Posted: Sep 13, 2010 6:02 PM by Matt Stafford
Updated: Sep 13, 2010 7:52 PM
It may be warm this time of year, but cold weather isn't far away. So homeless advocates are doing extra work to get ready for the winter, but this year they may be a little short on help.
Colorado Springs Police say of the 100 to 150 homeless still remaining, most of them are a hard group to reach -- many with addiction and mental health problems.
This year, helping out the homeless may be more difficult; one of the first groups that the police's Homeless Outreach Team turns to for help may not be there.
For the homeless, once they've reached the bottom, some say it can be hard to look back up.
"That mentality just creeps in and starts taking over," says Sidney Davis, a participant in the Resource Advocacy Program who was homeless from 2001 until this year.
Davis says Colorado Springs has services for the homeless, but for him, they weren't panning out. He knows, at the time, some of that may have been his fault.
"It remains to the individual, whether they want that (to change) bad enough," says Davis.
That's what he's finally been able come to terms with, as he's found place to live with help from the Resource Advocacy Program. -- or R.A.P. for short.
"They just generally provide a lot of help for people around here," Davis says about the program.
In 2005, community organizations saw a gap in helping those with addiction and mental health problems.
"They were having difficulty getting into services and staying with services once they got in," explains Dee Drake, director of the R.A.P.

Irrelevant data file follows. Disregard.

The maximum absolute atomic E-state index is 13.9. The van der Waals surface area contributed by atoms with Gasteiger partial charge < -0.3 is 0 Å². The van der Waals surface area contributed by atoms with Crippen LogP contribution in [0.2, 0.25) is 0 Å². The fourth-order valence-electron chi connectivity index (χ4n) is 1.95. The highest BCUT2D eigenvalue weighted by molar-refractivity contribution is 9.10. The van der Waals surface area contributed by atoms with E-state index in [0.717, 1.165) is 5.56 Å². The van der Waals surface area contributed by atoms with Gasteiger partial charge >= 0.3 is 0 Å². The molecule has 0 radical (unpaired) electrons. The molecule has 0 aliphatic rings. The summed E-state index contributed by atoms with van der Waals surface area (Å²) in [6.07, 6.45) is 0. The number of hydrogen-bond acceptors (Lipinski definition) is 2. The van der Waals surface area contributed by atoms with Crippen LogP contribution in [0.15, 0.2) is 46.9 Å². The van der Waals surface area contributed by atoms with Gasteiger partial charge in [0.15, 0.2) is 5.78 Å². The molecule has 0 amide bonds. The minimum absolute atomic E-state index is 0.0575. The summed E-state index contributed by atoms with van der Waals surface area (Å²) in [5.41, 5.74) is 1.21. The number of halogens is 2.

Through a half-million-dollar grant over the last five years, the resource advocates have been working as partners to help the homeless find help.
As people like Davis saw others having success, they tried it as well.
"They can be used as a stepping stone to get to those organizations," Davis explains.
It's finally getting Davis the help he's needed, but now the program is in need. The grant is running out October 1st of this year, and funding sources they planned on to continue aren't there in this tough economy.
For now, the Springs Rescue Mission is trying to hold them a float.
"We said we just can't let this go down," says Lyn Harwell, chief operating officer of the Springs Rescue Mission.
But, they don't have the money.
"We're just not currently budgeted for it, it's not a budgeted item" Harwell explains.
They're trying to raise $50,000 to keep the program going another six months. Harwell says if they can buy another six months, they have ideas on how to make the program self-sustaining.
They're against the clock. If they can't get help now, the program will close.
Harwell says need to have funding, at least pledged, by October 1st to keep the R.A.P. running.
For more information, you can visit the Springs Rescue Mission's website by clicking here.